In addition to providing a safe workplace environment, additional regulations, as in the Bloodborne Pathogens (BBP) Standard, mandate an exposure control plan, proper training, provision of proper immunizations, and proper use of PPE.
Trauma scene cleaning also has safety requirements known as Universal Precautions and those found in the Needlestick Safety and Prevention Act.
The federal government, specifically the EPA, has deferred to the states to establish the requirements for proper bio-medical waste handling and disposal.
Unlike federal regulations, which are the same across all states, each state has its own regulations on the definition of what bio-medical waste is and proper bio-medical waste handling and disposal methods.
Furthermore, these regulations are all over the map on their requirements. Some states allow the treatment of affected items — such as towels used in clean-up work and contaminated and removed carpet — with bleach. These items can be discarded in a regular dumpster. Other states are much more restrictive and require that all contaminated waste be taken to a proper disposal site and burned. There are many states whose regulations fall between these two extremes.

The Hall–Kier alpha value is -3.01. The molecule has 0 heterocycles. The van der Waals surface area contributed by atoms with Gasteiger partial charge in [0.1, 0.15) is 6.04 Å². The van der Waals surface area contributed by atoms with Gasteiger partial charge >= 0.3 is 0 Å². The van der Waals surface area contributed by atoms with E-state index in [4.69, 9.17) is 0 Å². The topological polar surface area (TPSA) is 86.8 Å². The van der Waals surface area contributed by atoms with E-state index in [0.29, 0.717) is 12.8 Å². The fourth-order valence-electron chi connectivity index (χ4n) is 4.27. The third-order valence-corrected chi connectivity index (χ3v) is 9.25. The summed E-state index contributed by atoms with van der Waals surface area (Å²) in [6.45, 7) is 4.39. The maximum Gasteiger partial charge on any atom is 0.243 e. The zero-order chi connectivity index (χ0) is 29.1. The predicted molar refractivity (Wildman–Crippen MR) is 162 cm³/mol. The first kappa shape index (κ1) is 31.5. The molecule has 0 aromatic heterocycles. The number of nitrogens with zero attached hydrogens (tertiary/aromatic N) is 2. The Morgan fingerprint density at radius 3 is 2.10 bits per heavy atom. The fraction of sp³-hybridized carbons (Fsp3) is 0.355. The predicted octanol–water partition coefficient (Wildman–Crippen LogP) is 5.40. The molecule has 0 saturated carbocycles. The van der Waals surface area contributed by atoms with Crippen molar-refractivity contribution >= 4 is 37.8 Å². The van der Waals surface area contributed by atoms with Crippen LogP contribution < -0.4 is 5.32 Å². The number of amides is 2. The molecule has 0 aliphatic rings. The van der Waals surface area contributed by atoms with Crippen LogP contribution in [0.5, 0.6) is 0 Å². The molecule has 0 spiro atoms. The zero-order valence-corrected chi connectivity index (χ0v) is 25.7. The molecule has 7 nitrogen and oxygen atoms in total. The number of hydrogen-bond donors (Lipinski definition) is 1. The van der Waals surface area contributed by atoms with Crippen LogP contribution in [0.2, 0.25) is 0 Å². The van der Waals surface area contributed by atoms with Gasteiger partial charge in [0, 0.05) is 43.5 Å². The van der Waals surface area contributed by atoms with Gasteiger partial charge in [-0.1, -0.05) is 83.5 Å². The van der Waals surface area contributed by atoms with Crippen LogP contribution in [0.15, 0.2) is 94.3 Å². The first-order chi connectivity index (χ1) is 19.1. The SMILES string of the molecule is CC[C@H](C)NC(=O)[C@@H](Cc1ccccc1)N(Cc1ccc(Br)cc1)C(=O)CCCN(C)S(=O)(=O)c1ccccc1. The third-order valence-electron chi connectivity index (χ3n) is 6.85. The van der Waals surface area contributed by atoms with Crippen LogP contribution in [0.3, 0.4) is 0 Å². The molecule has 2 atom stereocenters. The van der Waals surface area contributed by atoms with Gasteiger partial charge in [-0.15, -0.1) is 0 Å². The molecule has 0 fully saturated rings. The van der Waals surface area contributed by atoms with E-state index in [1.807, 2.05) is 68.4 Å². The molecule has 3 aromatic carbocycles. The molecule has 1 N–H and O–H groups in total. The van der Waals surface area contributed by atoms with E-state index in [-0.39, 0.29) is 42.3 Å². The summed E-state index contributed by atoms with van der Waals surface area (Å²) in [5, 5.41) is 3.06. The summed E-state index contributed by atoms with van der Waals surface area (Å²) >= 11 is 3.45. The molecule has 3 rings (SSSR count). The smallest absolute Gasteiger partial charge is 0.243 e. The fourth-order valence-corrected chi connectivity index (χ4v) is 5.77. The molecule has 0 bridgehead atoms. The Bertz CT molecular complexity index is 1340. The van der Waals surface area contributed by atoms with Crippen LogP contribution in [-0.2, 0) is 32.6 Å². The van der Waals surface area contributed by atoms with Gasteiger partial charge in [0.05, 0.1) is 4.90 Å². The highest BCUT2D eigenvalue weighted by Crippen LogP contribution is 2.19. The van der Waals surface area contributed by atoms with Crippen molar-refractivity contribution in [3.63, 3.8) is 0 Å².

The question may come up: Why the need for all these regulations? And a couple of examples will show why.
We were called in to clean up a the scene of a recent suicide. We arrived, three technicians, to do the work.
We met the surviving family members, introduced ourselves, and asked for permission to come into the home. This was granted, and we scoped the job. Then we returned to the truck, performed a risk assessment, laid out our plan of action, and were in the process of donning PPE when a van from the local church pulled up to the home.